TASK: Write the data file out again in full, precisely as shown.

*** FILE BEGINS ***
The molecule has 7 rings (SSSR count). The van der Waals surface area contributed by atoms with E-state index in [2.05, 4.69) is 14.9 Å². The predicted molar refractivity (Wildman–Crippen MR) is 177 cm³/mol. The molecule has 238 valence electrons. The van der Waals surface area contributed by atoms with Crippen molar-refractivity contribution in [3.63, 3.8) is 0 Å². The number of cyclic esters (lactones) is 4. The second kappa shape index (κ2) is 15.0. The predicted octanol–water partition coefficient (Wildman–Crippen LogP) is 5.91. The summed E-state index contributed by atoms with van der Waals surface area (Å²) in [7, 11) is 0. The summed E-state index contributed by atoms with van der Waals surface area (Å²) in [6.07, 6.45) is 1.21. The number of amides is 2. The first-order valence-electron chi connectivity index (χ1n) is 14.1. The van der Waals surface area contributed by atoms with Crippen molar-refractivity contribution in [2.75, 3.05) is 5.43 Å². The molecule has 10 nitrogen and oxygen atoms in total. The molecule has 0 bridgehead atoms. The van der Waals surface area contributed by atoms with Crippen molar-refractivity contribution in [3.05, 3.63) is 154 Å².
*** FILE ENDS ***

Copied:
The molecule has 7 rings (SSSR count). The van der Waals surface area contributed by atoms with E-state index in [2.05, 4.69) is 14.9 Å². The predicted molar refractivity (Wildman–Crippen MR) is 177 cm³/mol. The molecule has 238 valence electrons. The van der Waals surface area contributed by atoms with Crippen molar-refractivity contribution in [3.63, 3.8) is 0 Å². The number of cyclic esters (lactones) is 4. The second kappa shape index (κ2) is 15.0. The predicted octanol–water partition coefficient (Wildman–Crippen LogP) is 5.91. The summed E-state index contributed by atoms with van der Waals surface area (Å²) in [7, 11) is 0. The summed E-state index contributed by atoms with van der Waals surface area (Å²) in [6.07, 6.45) is 1.21. The number of amides is 2. The first-order valence-electron chi connectivity index (χ1n) is 14.1. The van der Waals surface area contributed by atoms with Crippen molar-refractivity contribution in [2.75, 3.05) is 5.43 Å². The molecule has 10 nitrogen and oxygen atoms in total. The molecule has 0 bridgehead atoms. The van der Waals surface area contributed by atoms with Crippen molar-refractivity contribution in [3.05, 3.63) is 154 Å².